We could all be saying goodbye to sunburn soon as an Australian team of scientists have come up with a small wearable patch that warns you when you've been exposed to too much ultraviolet light.
The Royal Melbourne Institute of Technology (RMIT) have created a stretchable transparent material incorporating Zinc Oxide, a key ingredient in sunscreen, that detects how much ultraviolet radiation (which causes skin cancer) you've been exposed to.
As with other wearables, the device would need to be connected to a smartphone or tablet in order to warn you of overexposure.
RMIT material scientist Philipp Gutruf told Sydney Morning Herald:
"If you are at the beach you could wear this device like a rubber band around your wrist or as a skin patch and jump into the ocean, it will be able to monitor the UV levels and tell you if you have had too much."
His research published in the journal Small also suggests that the material can be used to detect other harmful gases including hydrogen and nitrogen dioxide.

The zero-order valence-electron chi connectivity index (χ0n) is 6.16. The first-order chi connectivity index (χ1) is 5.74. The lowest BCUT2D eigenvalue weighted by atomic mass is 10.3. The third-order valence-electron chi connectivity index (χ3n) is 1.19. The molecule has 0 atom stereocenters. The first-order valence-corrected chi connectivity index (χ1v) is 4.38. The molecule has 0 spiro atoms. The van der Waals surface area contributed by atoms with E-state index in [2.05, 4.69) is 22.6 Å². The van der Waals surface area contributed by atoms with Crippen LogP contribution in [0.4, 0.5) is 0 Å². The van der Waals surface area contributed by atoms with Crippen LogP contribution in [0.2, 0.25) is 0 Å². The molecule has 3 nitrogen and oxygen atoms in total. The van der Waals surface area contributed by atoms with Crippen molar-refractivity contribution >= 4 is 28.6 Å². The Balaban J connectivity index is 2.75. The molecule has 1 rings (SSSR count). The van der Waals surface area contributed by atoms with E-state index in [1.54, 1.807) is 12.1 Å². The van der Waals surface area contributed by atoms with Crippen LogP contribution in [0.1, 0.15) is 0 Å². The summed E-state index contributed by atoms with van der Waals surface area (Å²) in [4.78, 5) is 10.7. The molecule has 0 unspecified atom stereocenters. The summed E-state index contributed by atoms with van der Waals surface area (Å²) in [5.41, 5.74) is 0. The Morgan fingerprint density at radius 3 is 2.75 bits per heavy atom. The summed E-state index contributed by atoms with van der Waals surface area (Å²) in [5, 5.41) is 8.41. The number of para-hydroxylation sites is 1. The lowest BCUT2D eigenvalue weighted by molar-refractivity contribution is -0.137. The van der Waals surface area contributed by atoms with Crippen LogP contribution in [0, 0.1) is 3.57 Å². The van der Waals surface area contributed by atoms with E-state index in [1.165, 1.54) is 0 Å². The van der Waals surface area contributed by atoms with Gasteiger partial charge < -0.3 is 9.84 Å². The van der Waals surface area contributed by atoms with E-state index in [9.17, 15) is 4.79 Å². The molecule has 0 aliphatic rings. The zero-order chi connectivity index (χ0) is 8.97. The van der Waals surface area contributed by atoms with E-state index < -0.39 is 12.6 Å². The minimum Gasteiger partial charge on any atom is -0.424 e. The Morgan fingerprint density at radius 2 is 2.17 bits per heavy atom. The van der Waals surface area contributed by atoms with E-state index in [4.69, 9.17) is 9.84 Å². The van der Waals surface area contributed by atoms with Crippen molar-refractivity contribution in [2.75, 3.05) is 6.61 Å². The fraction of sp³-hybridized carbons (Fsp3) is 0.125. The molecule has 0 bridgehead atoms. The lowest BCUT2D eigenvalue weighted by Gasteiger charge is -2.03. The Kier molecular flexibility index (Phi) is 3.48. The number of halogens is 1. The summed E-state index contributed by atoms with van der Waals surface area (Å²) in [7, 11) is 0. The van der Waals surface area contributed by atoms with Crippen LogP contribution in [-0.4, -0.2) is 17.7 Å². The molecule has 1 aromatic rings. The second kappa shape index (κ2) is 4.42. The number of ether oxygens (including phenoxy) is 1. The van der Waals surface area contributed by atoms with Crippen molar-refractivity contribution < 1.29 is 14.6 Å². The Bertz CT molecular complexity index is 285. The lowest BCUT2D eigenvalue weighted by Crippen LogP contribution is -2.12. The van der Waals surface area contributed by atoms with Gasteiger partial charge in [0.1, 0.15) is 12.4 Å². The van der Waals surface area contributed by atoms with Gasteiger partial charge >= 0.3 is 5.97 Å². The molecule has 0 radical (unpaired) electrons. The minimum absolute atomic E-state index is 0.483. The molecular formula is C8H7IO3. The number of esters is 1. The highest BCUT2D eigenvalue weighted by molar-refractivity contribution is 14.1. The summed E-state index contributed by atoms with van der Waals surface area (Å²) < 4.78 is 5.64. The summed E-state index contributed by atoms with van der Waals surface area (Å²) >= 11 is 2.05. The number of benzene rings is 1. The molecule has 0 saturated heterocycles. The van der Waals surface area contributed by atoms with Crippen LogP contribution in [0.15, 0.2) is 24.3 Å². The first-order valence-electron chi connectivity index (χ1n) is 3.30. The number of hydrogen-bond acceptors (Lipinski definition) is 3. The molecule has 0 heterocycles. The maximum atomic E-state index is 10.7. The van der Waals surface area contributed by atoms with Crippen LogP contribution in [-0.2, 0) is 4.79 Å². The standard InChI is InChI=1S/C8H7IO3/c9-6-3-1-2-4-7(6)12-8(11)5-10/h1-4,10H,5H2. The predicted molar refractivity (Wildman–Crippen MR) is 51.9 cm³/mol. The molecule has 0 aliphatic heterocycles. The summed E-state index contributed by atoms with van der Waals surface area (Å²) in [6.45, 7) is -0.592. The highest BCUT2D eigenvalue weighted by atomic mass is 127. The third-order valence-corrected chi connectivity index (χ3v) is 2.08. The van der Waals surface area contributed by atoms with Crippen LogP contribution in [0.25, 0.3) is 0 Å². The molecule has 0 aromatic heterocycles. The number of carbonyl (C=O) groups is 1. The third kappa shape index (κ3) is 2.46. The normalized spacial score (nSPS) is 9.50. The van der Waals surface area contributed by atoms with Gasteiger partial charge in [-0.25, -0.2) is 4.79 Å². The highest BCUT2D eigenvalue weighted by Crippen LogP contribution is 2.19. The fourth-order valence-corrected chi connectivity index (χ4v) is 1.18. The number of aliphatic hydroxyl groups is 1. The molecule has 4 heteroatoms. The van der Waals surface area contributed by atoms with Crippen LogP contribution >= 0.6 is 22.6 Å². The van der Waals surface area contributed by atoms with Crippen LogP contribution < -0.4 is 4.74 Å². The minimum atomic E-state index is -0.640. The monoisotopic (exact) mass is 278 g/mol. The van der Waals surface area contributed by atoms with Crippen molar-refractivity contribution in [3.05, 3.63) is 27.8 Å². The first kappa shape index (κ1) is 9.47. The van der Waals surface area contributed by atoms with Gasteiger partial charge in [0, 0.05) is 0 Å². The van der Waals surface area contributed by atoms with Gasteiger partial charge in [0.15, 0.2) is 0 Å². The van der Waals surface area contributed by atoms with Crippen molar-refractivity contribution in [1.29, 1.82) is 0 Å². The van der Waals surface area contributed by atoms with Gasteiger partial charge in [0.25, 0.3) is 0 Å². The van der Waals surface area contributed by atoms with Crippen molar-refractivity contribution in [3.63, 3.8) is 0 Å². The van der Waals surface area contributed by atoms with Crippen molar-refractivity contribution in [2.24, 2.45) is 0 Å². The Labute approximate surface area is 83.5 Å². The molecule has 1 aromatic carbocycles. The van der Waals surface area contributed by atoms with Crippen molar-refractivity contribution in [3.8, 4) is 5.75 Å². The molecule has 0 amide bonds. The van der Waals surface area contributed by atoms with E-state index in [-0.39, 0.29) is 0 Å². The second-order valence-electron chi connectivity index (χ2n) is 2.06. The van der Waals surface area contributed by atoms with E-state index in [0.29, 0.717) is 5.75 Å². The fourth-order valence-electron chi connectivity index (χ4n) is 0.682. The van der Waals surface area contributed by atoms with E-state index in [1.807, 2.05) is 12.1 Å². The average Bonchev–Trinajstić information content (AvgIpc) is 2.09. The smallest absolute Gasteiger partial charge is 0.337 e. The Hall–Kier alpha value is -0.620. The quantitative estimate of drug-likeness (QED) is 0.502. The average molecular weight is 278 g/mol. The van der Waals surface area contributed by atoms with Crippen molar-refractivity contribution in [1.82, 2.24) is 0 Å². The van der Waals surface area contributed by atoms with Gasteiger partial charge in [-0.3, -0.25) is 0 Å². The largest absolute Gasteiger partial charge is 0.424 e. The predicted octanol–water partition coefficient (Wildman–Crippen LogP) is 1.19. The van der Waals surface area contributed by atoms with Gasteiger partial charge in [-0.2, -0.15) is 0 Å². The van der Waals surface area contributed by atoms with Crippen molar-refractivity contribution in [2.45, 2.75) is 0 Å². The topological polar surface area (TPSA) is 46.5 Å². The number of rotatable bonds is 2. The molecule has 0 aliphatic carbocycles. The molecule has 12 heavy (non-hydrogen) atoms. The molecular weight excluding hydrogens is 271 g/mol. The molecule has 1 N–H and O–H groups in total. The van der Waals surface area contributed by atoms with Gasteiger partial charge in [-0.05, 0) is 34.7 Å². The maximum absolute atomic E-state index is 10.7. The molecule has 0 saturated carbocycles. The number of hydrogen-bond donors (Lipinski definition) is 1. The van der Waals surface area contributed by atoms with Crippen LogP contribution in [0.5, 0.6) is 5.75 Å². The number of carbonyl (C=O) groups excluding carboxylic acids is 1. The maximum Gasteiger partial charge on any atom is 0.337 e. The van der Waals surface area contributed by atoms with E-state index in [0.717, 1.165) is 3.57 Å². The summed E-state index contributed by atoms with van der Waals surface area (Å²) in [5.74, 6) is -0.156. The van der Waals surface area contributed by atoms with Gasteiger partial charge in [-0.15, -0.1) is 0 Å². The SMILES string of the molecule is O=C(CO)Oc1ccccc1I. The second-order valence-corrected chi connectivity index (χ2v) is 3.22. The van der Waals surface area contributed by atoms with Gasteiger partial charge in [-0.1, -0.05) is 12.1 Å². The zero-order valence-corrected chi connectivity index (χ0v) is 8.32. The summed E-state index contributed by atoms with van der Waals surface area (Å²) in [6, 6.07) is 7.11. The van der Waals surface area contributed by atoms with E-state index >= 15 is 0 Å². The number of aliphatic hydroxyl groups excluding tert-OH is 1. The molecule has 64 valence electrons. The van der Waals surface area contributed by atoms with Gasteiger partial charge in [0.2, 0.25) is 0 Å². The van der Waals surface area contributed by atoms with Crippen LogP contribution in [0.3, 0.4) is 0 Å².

Gutruf and his team claim the combination of sensors with a flexible material such as rubber is a step forward for the wearable market as it offers a device that could work as a 'smarter second skin' instead of the stiffer silicon based products that currently make up the majority of the market's offerings.
"This has been hard to do because rubber doesn't usually withstand the temperatures of processing.
"And because they are so flexible and stretchable you can integrate them into clothes, backpacks, gloves and so on."
The ease with which the patch or band can be worn will also make it easier to 'integrate sensors on to the human body' and could also prove helpful in preventing diseases such as skin cancer.